Shortages of frontline supervisors are causing a “considerable challenge” for An Garda Síochána, according to the Garda Commissioner.
The commissioner’s February report to the Policing Authority said that having a sufficient number of sergeants and inspectors is “crucial” in ensuring Garda members, including the growing number of new recruits, are properly monitored and guided.
It also said the organisation needs an extra €4 million to implement keys parts of the force’s flagship modernisation programme, including a new performance appraisal system, the Code of Ethics and roll out of divisional specialist units to deal with sexual and domestic crimes.
“While awaiting completion of the promotion process, current deficits are causing a considerable challenge,” read the report.
“Having sufficient supervisors, particularly at Sergeant and Inspector rank for front-line policing is crucial to ensuring our operational personnel are mentored, monitored, guided and instructed in their daily duties.”
It said these responsibilities are essential for specialist units, as well as part of the organisation’s “duty of care” to new and probationer gardaí.
The supervisory problems come as the latest batch of new recruits came out of Templemore College yesterday. The 206 graduates represent the first of four batches this year, with the total number attested this year set at around 800.
Justice Minister Charlie Flanagan said that Garda numbers should reach 14,000 by the end of 2018, taking retirements into account.
Recruitment is targeted to continue at a high rate over the coming years in order to bring the strength to 15,000 by 2021.
The commissioner’s report shows there are currently 13,514 gardaí. Taking career breaks, work-sharing, maternity leave and secondments into account the actual strength is 13,184.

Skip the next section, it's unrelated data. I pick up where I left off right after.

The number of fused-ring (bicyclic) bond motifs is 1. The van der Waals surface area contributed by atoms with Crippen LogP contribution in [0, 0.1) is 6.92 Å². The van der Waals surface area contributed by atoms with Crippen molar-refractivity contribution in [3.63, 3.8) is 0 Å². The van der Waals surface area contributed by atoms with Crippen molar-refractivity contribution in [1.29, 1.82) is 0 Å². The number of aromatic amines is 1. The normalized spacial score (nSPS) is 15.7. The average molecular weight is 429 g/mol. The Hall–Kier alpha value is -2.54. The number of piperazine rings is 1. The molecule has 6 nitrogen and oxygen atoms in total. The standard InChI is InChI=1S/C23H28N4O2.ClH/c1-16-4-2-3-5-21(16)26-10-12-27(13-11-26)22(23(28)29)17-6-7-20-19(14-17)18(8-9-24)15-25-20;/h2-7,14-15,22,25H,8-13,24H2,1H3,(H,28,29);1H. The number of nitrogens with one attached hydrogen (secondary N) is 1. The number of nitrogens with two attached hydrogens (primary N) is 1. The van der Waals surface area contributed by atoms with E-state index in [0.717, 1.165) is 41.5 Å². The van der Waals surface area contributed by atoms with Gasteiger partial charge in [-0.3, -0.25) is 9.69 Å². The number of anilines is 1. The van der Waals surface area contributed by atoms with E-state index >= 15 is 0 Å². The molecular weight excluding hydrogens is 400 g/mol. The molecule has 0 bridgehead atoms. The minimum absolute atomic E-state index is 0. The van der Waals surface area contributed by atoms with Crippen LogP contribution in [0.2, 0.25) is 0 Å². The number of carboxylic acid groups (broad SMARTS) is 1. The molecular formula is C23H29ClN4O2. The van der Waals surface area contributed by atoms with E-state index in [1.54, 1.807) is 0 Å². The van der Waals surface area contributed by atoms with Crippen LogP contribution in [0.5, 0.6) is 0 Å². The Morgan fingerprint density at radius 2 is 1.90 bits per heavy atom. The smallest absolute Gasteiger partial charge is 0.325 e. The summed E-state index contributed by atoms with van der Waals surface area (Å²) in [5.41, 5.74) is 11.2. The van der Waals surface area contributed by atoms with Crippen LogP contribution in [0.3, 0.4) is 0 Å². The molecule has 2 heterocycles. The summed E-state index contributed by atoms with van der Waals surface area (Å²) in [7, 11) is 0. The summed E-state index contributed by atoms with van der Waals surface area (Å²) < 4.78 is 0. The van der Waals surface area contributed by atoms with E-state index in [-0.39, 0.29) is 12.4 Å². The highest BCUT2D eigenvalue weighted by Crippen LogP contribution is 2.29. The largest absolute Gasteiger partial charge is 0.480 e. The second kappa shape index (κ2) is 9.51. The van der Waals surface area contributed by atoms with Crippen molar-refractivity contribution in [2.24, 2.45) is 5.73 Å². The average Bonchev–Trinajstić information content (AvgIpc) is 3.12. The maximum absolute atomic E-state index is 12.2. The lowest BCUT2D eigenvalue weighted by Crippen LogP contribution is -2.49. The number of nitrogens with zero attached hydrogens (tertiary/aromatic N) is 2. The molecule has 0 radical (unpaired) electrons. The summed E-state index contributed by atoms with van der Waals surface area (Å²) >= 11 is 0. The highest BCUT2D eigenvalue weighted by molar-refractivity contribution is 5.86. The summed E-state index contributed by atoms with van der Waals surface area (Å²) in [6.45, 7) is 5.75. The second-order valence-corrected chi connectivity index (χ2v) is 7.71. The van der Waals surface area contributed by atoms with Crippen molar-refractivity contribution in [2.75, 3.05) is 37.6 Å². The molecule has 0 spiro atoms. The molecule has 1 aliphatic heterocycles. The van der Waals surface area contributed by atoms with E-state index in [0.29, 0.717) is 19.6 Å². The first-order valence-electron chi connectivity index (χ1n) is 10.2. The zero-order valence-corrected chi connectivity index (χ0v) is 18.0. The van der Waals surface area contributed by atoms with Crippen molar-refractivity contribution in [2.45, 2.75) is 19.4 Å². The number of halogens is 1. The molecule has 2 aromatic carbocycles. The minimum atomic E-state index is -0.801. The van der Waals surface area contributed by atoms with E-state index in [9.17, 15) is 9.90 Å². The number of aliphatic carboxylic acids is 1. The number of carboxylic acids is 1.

The report said “high-profile” initiatives this year under the Garda Modernisation and Renewal Programme (MRP) are in jeopardy.
These include the long-awaited Performance, Accountability and Learning Framework, which will introduce a performance system for all members, as well as the Policing Authority’s own Code of Ethics and the rollout of Divisional Protective Services Bureaus.
There are currently four divisional bureaus, and four more are planned for 2018.
The Garda Inspectorate, in its recent Responding to Child Sexual Abuse report, recommended that each of the country’s 28 divisions should have such a unit by the close of this year.
The commissioner’s report said that the deployment of these initiatives is “critical” to the success of the MRP.
“However, budgetary constraints are threatening to impinge on our ability to complete the development of new systems and, most importantly, to deliver training to our staff to implement the initiative,” the report read.
“It has been identified that, at this time, almost €4m is required in 2018 to support the training and travel and subsistence costs for training associated with projects being rolled out under the MRP for which no ring-fenced funding has been provided.”
It said overtime is necessary for the training and for cover while staff are being trained.
The report said the increase in staffing up to 2021 will have “significant implications” in terms of personnel, accommodation, uniform and equipment.
© Irish Examiner Ltd. All rights reserved